Today Steve Jobs announced that his medical problems are "more complex" than he originally thought, and is going on a medical leave of absence until the end of June.
It's a sad day. Truly he's not looking very good, and I can't help but feel my heart go out to him and his family.
Nobody questions that an Apple without Steve Jobs at the epicenter will be different -- in 1997, he was basically tossed (back) onto a bloated, sinking barge*, and somehow managed to rebuild the whole thing into a sleek, giant luxury cruiseliner without sinking it. Amazing.
I've been listening to The Tao of Warren Buffet, a neat little collection of his lessons learned on investing -- which just happen to apply broadly to lots of other stuff in life.**
It's a great book, and has me thinking now: How is this change going to affect Apple as a company? How much does Steve Jobs actually do there? From what I can tell, he generally has a pretty tight grip on the wheel and rudder of the ship, and doesn't hesitate to turn hard sometimes. He's often been found turning against the "winds", and has mostly been right, and that instinct and vision is hard to replace.
You could say that pretty much anything he touches either turns to gold, or gets treated as gold, even long after the shine rubs off. His temporary replacement, Tim Cook, may well have the former, but it'll be a long time before he's earned the latter.
In fact, if you went back 2 years and inserted a Steve-Jobs-to-Tim-Cook transition in 2007 but left all the product announcements and direction from those 2 years intact, I bet half a dozen times since you'd have seen big op-ed pieces declaring Apple's glory days to be over and Tim Cook to be the failed steward of a once great empire. It's human nature to overemphasize imperfections, and when you have a big change like that it's easy to point to that as the cause, regardless of what the upside looks like.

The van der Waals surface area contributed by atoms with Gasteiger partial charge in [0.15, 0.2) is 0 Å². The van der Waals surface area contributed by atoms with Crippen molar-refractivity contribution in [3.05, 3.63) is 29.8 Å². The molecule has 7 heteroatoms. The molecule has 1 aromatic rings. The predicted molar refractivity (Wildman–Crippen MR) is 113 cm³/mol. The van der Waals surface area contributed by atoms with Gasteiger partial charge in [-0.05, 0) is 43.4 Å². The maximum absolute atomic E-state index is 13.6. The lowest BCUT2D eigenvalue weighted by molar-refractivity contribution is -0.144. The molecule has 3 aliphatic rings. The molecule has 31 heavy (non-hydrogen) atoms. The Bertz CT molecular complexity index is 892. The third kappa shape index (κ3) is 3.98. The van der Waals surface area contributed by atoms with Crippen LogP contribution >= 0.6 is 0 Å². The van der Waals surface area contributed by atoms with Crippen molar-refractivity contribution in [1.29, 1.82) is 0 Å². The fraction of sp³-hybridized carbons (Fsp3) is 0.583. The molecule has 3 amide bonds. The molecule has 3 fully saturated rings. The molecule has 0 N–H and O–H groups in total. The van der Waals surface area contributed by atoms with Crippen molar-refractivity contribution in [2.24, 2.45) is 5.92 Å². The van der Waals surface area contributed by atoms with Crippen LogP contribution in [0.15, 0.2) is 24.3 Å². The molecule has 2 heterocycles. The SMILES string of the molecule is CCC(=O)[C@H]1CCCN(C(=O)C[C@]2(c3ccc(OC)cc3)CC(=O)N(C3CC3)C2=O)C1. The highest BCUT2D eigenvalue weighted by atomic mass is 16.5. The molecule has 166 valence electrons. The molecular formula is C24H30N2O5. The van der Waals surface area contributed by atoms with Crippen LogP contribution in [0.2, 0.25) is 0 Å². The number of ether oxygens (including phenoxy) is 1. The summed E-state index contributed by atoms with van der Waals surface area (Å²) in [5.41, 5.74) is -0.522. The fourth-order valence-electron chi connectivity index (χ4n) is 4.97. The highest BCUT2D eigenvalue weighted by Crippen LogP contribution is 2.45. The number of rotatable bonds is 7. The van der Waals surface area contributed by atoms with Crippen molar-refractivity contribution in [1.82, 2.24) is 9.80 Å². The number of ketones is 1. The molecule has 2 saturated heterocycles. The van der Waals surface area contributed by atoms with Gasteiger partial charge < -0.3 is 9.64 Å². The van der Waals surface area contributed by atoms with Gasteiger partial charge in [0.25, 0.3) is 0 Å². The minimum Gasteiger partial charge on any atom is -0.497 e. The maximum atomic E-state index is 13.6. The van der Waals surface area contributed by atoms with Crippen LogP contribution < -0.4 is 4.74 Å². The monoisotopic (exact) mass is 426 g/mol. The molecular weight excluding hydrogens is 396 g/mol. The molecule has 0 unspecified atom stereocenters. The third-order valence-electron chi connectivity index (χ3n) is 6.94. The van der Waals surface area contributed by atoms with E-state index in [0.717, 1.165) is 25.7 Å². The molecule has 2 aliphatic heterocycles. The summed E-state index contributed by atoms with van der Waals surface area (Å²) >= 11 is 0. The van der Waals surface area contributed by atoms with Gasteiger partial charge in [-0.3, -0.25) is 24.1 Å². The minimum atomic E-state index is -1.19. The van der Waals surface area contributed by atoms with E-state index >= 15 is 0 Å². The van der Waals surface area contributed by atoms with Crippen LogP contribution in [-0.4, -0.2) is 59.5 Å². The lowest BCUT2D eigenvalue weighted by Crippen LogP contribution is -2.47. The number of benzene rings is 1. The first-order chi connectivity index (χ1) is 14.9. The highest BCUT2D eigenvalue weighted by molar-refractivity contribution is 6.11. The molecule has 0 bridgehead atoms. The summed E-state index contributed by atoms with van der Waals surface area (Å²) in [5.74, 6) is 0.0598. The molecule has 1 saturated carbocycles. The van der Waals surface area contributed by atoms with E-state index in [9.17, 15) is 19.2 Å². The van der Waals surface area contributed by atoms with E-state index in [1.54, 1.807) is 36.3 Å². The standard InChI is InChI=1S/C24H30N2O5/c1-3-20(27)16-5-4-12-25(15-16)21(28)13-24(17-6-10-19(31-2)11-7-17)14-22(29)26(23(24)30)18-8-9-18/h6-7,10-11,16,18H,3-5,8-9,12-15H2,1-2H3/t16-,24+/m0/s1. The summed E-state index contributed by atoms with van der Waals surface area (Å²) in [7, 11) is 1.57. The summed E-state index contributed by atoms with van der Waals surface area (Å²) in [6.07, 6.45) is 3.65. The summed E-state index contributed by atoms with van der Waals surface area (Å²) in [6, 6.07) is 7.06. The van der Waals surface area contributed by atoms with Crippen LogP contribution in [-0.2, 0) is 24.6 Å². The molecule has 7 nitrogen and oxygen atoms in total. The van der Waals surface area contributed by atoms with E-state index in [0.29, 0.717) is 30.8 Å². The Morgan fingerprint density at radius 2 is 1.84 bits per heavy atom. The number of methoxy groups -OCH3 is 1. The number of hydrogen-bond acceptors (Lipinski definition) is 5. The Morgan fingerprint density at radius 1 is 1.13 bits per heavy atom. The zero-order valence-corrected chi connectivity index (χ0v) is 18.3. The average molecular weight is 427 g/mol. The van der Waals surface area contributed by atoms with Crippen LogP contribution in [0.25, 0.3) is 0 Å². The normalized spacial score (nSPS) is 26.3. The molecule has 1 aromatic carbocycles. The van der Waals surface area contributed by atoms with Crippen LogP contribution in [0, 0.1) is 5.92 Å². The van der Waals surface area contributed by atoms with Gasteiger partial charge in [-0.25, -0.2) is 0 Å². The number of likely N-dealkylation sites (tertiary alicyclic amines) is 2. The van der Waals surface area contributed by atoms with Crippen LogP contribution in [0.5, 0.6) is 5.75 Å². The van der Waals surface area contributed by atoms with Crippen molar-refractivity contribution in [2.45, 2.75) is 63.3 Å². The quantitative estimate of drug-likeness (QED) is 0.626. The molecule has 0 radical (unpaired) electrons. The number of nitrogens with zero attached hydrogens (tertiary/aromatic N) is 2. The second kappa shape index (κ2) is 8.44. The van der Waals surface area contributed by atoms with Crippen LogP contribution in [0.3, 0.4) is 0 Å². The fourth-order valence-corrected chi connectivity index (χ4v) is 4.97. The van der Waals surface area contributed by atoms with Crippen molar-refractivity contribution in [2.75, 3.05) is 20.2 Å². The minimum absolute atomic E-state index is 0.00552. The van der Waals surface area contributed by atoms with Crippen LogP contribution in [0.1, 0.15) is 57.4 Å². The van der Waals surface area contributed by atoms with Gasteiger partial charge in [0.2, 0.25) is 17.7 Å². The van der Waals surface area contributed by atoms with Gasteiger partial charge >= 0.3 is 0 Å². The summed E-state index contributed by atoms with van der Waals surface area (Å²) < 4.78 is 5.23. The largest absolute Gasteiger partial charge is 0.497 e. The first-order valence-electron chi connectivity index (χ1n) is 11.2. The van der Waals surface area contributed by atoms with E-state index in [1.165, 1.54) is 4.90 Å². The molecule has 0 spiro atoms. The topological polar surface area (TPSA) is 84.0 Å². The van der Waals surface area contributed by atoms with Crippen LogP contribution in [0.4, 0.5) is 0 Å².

I think it's also important to note that Steve Jobs didn't design the iMac, the iPod or the iPhone -- that was Jonathan Ive. Steve also doesn't build anything, nor does he write software. The guys doing all the design and writing the software and building the hardware are still there, doing it.
In some ways Steve just acts as a giant filter on all the garbage that inevitably gets dreamt up by engineers and designers with caffeine addictions living in Silicon Valley. Probably even from his bedroom he can still do a lot of that.
Me? The stock's down 6%, so I'm thinking of buying some.
* ... that used to be his own cute little yacht, but had a bunch of big ugly shipping containers welded onto the sides by "professional business-people" ...
** I love the one about you getting a car, then being told that it's the only car you'll ever own and it has to last the rest of your life. Any rational person hearing that would realize if it's going to last, they'd better take really good care of it. Well guess what -- that's exactly what we've got with our bodies and minds. Only one of each, and it's got to last.
Oh, and the hood's welded shut so if any of the parts go bad, we'll have to cut through the sheet metal to get to them. =)